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How does the substance abuse affect a sexual aversion disorder?

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Practicing since : 2003
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How does the substance abuse affect a sexual aversion disorder?
Posted Fri, 14 Dec 2012 in Sexual Problems
Answered by Dr. Jonas Sundarakumar 1 hour later

Substance abuse has a strong association with sexual disorders. Specifically, with regard to sexual aversion disorder, substance abuse is known to play a role in the causation or worsening of this disorder. The prevalence of substance abuse is significantly higher in people diagnosed with sexual aversion disorder and vice versa. Several studies have shown that 50 to 60% of persons with alcohol abuse alone reported a decreased sexual desire. Some studies have shown that painful sex was associated with illicit drug use and marijuana use. Narcotic abuse and prescription medication abuse has also been significantly associated with disorders of sexual desire.

Now, there are several mechanisms by which substance abuse affects sexual aversion disorder:

Firstly, abuse of substances like alcohol can directly result in decreased libido or poor sexual drive by affecting the oestrogen or testosterone levels.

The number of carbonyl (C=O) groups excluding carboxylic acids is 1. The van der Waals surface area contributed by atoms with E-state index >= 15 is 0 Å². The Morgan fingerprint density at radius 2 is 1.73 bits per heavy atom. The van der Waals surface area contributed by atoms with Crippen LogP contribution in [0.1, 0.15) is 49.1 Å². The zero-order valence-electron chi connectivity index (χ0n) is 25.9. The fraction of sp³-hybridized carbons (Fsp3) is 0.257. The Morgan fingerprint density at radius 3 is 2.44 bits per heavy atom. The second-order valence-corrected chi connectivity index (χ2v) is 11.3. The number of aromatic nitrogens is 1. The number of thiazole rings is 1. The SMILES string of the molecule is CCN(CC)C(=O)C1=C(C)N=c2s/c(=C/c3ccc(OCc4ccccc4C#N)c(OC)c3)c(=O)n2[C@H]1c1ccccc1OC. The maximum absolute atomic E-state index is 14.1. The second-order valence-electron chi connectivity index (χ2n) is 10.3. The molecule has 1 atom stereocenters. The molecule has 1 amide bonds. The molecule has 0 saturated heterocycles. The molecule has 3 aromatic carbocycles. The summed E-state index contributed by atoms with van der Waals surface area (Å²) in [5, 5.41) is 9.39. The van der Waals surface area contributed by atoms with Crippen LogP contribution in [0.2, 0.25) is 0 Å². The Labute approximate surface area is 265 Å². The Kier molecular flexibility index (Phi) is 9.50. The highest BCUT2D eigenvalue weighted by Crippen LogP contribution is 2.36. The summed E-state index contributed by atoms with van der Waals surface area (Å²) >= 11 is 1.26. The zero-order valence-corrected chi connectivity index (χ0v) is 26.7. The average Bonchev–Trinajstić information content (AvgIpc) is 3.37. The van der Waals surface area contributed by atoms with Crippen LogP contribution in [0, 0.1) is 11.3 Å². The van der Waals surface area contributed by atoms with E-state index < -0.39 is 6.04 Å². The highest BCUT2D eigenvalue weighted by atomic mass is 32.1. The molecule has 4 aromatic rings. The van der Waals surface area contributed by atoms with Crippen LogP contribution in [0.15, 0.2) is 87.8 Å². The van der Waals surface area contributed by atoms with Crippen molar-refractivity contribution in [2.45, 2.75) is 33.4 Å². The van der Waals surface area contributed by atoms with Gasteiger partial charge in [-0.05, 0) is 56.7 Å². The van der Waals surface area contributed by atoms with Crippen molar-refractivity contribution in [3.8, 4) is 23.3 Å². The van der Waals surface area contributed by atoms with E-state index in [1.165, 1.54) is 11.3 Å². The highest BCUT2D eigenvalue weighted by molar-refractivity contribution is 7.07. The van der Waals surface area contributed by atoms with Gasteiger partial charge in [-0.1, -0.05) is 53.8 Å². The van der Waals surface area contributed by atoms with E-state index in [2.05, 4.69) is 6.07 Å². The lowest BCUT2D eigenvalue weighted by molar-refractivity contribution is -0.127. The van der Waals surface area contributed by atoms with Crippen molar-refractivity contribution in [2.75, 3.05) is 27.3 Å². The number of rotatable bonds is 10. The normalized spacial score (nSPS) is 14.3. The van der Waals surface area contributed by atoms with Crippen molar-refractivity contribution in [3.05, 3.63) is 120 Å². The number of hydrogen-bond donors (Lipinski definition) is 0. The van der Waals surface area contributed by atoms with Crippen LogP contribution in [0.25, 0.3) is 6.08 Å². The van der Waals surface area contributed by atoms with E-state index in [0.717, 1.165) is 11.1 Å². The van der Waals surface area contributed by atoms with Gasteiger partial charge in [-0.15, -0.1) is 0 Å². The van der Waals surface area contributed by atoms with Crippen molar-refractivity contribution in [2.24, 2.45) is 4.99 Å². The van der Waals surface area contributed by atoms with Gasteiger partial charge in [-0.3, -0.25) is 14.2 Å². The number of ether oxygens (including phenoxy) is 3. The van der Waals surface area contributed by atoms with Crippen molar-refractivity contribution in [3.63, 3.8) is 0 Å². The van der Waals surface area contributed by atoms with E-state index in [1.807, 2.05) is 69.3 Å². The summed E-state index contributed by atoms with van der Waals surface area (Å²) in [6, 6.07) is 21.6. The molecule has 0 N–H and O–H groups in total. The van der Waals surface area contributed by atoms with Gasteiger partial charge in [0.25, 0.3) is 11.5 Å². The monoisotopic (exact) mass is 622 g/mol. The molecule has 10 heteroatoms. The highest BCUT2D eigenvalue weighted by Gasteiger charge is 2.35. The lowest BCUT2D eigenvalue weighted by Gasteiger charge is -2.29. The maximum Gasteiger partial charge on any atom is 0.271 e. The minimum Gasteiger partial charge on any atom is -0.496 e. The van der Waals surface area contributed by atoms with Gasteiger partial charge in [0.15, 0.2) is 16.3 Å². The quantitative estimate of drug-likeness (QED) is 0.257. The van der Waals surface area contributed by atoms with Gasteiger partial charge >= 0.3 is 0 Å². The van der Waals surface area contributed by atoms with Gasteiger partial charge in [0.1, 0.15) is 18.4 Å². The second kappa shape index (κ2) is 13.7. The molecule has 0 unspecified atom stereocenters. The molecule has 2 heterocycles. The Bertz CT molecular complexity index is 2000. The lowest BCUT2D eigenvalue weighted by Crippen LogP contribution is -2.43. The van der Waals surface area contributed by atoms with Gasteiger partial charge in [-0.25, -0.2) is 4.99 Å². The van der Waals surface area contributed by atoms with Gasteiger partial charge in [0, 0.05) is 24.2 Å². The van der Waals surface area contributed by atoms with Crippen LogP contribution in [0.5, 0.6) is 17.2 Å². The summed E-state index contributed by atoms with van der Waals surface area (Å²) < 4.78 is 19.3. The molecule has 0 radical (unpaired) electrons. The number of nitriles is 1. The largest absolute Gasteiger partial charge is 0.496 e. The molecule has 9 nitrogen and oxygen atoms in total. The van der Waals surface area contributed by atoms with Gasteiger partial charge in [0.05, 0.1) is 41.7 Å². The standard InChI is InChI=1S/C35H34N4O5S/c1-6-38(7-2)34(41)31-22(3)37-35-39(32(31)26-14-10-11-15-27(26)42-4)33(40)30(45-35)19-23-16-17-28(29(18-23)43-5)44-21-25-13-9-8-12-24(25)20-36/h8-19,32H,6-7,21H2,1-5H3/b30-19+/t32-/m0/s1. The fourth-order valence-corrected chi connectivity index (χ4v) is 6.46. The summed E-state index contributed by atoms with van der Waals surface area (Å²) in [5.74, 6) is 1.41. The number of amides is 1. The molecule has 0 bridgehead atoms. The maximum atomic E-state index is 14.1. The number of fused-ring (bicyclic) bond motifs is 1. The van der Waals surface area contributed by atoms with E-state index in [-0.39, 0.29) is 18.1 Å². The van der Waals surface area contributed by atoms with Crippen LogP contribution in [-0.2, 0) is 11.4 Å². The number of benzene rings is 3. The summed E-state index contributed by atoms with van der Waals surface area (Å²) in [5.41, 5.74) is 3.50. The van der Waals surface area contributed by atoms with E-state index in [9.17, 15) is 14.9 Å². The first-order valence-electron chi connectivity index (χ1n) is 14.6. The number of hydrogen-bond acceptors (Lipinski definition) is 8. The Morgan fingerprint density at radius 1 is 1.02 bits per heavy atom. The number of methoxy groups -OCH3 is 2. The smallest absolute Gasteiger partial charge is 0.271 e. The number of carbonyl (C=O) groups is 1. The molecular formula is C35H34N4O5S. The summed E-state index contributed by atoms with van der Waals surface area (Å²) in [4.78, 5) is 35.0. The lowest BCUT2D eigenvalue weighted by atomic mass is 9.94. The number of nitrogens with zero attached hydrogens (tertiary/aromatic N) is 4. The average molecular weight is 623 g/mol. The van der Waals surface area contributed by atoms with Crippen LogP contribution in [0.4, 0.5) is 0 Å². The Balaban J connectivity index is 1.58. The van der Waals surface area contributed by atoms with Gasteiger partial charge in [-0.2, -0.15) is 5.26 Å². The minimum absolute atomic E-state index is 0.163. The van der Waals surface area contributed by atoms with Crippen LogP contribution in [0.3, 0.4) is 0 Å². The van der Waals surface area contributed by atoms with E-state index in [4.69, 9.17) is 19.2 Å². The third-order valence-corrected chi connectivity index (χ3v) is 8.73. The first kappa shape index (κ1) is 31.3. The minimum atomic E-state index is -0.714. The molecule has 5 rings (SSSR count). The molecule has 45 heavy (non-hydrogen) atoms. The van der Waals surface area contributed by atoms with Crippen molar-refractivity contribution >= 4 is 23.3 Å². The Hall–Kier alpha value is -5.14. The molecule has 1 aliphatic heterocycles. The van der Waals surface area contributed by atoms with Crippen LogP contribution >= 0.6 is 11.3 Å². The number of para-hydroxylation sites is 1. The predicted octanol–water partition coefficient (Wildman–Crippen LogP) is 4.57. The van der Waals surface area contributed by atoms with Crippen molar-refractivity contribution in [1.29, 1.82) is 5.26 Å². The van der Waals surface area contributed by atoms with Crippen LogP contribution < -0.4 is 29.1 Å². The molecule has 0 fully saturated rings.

Secondly, the medical and neurological complications of substance abuse (e.g. neuropathy, vascular diseases, liver disease, testicular atrophy, etc.) can result in sexual problems such as erectile dysfunction, orgasm disorders, etc. and this can in turn indirectly lead on to an aversion to sex.

Thirdly, the psychological effects of many substances, for example, the depressant effect of alcohol, can lead to decreased motivation, low mood, poor sexual drive and thereby worsen sexual aversion.

Fourthly, substance abuse can cause other psychiatric disorders like depression, anxiety, panic disorders, psychotic disorders, etc. and these can indirectly cause or worsen sexual aversion disorder.

Finally, but importantly, substance abuse very often results in significant interpersonal problems, relationship difficulties and social dysfunction, which are all major factors in the causation of sexual aversion disorder.

It is also important to note that persons with substance abuse and sexual aversion disorder often go into a viscious cycle of one worsening the other. So, when it comes to the diagnosis as well as management of sexual aversion, substance abuse problems should specifically be looked for and dealt with appropriately.

Dr. Jonas Sundarakumar
Consultant Psychiatrist

Above answer was peer-reviewed by
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